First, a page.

Either pour the leftover milk in an airtight container and keep it in the fridge or cover the open can with plastic wrap or aluminum foil and put it in the back of the refrigerator.
Covering the can’s opening is critical so that the milk doesn’t absorb unpleasant odors and flavors from other foods nearby. Before you use the leftover milk, make sure to skim off the milk skin before pouring it into a dish.
Does condensed milk need to be refrigerated after opening like evaporated milk? Yes, definitely. Follow the same guidelines for condensed milk as for evaporated milk after the can or carton has been opened.
How to Freeze Evaporated Milk
Can you freeze evaporated milk? You’re finally about to discover the answer to one of the most common questions. Freezing evaporated milk isn’t only possible, but it is encouraged for already opened cans. This is the way to preserve milk for a long time no matter what type you have.
However, this doesn’t mean it is always done right. Dairy products tend to separate when frozen, and the texture changes drastically once thawed.
When learning how to freeze evaporated milk, start by grabbing several cans stored in the pantry. You must transfer the milk from the can and into a freezer-friendly container.
Punch two holes on each side of the top of the can and pour the liquid into an airtight container or an ice cube tray if you prefer to divide them into single portions.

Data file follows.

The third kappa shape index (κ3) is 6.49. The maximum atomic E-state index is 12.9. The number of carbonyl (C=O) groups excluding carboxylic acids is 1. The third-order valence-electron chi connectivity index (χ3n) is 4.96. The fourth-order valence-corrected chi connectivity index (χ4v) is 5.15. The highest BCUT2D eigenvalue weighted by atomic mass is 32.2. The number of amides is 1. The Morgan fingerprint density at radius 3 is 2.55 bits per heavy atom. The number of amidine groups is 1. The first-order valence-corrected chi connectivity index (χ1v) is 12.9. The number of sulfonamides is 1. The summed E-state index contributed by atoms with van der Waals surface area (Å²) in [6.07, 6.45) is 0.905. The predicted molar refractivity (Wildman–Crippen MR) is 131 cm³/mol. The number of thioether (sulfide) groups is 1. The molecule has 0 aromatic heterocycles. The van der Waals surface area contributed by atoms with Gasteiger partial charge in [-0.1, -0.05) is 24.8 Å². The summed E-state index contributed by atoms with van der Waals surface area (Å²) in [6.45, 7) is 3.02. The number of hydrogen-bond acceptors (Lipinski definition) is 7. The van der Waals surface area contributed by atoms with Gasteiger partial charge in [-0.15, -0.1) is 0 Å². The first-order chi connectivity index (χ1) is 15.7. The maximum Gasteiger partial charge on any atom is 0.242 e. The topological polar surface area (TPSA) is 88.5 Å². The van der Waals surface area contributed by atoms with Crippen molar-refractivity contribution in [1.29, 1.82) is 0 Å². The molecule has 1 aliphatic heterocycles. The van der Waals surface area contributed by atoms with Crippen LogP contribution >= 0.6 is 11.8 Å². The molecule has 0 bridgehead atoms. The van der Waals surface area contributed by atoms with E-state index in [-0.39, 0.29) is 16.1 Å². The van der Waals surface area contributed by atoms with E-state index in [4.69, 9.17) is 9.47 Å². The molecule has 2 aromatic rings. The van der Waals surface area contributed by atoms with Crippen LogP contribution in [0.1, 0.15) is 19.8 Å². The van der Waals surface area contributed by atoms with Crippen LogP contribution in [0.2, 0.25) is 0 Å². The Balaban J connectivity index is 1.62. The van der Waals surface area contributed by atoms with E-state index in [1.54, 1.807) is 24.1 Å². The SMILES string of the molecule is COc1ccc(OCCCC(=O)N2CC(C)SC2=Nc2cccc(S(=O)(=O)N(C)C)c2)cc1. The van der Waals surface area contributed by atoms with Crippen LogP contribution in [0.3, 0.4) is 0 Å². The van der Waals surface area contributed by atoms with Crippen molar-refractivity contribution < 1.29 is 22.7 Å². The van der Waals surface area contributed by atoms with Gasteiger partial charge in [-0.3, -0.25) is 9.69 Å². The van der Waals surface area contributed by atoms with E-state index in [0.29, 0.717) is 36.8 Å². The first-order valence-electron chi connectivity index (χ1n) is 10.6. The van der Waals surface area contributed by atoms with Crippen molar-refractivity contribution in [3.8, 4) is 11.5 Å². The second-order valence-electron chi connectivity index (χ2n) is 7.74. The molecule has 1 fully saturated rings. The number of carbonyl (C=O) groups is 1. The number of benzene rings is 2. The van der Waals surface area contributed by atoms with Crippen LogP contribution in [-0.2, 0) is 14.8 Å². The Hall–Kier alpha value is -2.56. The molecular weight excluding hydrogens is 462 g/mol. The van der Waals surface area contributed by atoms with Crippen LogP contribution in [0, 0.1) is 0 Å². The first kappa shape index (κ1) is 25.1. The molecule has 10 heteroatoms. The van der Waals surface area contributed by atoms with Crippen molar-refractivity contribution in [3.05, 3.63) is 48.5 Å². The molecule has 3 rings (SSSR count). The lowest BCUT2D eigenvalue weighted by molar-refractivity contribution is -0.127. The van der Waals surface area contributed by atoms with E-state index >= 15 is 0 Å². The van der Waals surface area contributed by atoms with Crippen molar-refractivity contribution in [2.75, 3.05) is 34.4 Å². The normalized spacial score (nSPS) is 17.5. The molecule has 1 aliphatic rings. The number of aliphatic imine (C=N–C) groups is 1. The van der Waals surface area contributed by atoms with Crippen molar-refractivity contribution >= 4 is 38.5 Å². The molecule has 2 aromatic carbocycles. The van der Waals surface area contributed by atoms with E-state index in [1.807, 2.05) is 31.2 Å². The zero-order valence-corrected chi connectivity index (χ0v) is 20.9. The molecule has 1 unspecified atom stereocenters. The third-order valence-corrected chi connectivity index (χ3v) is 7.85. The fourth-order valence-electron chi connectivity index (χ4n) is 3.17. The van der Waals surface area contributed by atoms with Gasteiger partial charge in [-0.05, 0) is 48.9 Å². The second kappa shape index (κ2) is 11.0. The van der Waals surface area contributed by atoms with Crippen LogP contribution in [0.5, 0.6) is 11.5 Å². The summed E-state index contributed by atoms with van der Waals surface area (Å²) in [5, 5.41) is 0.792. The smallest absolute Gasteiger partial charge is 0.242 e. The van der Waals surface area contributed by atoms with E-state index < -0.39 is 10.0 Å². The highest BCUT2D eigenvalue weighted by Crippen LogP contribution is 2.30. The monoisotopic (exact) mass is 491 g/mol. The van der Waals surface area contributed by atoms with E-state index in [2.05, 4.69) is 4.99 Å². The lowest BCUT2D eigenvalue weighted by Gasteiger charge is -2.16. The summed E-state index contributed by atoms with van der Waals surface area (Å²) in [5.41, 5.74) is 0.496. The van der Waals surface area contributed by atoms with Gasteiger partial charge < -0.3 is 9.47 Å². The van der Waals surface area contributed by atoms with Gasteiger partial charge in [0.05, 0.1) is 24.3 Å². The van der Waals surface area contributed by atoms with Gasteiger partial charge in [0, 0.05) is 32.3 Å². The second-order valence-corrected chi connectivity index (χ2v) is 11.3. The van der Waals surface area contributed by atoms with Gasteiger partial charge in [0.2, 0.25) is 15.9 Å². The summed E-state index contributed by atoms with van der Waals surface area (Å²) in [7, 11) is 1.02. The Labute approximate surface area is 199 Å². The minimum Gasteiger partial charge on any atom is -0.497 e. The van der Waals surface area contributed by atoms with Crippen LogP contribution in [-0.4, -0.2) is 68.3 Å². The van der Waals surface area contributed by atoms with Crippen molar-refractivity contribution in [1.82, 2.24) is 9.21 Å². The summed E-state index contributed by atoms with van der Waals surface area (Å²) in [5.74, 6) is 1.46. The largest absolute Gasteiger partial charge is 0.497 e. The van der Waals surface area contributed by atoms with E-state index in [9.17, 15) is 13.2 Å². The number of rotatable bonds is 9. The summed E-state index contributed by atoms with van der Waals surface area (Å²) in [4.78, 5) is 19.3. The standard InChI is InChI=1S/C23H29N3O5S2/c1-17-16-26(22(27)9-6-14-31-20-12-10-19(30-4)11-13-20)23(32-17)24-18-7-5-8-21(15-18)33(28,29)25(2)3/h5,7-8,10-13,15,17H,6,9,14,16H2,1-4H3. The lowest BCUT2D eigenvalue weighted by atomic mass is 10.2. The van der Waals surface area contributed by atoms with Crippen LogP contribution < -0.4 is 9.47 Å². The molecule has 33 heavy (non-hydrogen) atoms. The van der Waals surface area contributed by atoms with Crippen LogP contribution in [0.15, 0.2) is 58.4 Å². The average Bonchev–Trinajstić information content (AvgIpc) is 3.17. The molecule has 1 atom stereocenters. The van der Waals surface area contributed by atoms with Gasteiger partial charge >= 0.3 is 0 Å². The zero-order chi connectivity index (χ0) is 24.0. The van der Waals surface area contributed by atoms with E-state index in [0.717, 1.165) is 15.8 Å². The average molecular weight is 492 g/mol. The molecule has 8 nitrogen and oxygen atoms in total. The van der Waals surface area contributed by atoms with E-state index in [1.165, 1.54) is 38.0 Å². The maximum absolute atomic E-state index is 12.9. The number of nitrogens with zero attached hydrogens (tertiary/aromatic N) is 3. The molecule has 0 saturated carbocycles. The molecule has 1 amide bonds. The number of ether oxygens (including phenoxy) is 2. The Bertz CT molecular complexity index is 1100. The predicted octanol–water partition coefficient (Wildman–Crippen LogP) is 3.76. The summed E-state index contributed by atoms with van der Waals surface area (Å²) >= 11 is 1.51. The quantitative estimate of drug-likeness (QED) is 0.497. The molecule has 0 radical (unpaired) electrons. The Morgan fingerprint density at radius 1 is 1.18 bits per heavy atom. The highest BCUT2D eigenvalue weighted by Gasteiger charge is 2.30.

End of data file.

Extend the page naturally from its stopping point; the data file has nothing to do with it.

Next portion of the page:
Cover the containers with plastic wrap and then, if applicable, put the airtight lid on and freeze the container. Try using the frozen evaporated milk within three months, but store it safely in the freezer for up to six months.
Did you know that storing powdered milk in the freezer is also possible? Ensure that the freezer bag or container is airtight so no moisture can penetrate it and powdered milk will last for three years or more.
How to Thaw Frozen Evaporated Milk
Thawing frozen evaporated milk is a good option if you don’t want to put a frozen chunk directly into a dish. Thawed evaporated milk might separate slightly, so make sure to stir it thoroughly to bring it closer to its original consistency before using it.
Making Evaporated Milk at Home
If you prefer to save some money on your grocery bill, you might try making your own evaporated milk at home. Doing this requires only three ingredients, and the result is often more flavorful than canned versions.
Grab a very heavy-bottomed saucepan and heat it over a medium-low temperature. Add the salt and powdered milk into the pan and whisk to remove any lumps. Slowly whisk in the whole milk and continue to stir it until the liquid comes to a boil.
Immediately remove the hot pan from the heat once it starts boiling. If there are any lumps, strain the milk to get rid of them. Allow the milk to cool completely and thicken before storing it in an airtight container in your fridge for up to one week.
Learning how to freeze evaporated milk is an excellent tool to use in the kitchen that minimizes food waste. Once you realize how many dishes you can alter to become low-fat simply by substituting evaporated milk for regular milk, you’ll want to stock up on it as much as you can.